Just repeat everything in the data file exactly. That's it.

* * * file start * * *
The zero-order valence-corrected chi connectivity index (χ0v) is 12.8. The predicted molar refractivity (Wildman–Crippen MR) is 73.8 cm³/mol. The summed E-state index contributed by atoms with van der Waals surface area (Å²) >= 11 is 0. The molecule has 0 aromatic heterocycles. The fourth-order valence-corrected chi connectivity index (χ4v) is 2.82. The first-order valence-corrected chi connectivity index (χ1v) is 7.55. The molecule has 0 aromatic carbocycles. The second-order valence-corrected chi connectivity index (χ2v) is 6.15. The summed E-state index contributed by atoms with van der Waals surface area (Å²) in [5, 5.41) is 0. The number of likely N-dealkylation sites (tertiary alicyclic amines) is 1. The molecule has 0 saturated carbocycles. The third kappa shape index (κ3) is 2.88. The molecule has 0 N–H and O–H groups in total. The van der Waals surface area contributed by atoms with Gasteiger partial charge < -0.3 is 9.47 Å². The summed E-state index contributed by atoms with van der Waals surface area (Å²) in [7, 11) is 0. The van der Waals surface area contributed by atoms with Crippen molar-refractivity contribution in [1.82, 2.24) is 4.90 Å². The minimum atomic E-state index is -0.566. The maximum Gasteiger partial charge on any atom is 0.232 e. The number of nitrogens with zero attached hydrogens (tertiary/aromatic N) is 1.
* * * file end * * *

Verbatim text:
The zero-order valence-corrected chi connectivity index (χ0v) is 12.8. The predicted molar refractivity (Wildman–Crippen MR) is 73.8 cm³/mol. The summed E-state index contributed by atoms with van der Waals surface area (Å²) >= 11 is 0. The molecule has 0 aromatic heterocycles. The fourth-order valence-corrected chi connectivity index (χ4v) is 2.82. The first-order valence-corrected chi connectivity index (χ1v) is 7.55. The molecule has 0 aromatic carbocycles. The second-order valence-corrected chi connectivity index (χ2v) is 6.15. The summed E-state index contributed by atoms with van der Waals surface area (Å²) in [5, 5.41) is 0. The number of likely N-dealkylation sites (tertiary alicyclic amines) is 1. The molecule has 0 saturated carbocycles. The third kappa shape index (κ3) is 2.88. The molecule has 0 N–H and O–H groups in total. The van der Waals surface area contributed by atoms with Gasteiger partial charge < -0.3 is 9.47 Å². The summed E-state index contributed by atoms with van der Waals surface area (Å²) in [7, 11) is 0. The van der Waals surface area contributed by atoms with Crippen molar-refractivity contribution in [1.82, 2.24) is 4.90 Å². The minimum atomic E-state index is -0.566. The maximum Gasteiger partial charge on any atom is 0.232 e. The number of nitrogens with zero attached hydrogens (tertiary/aromatic N) is 1.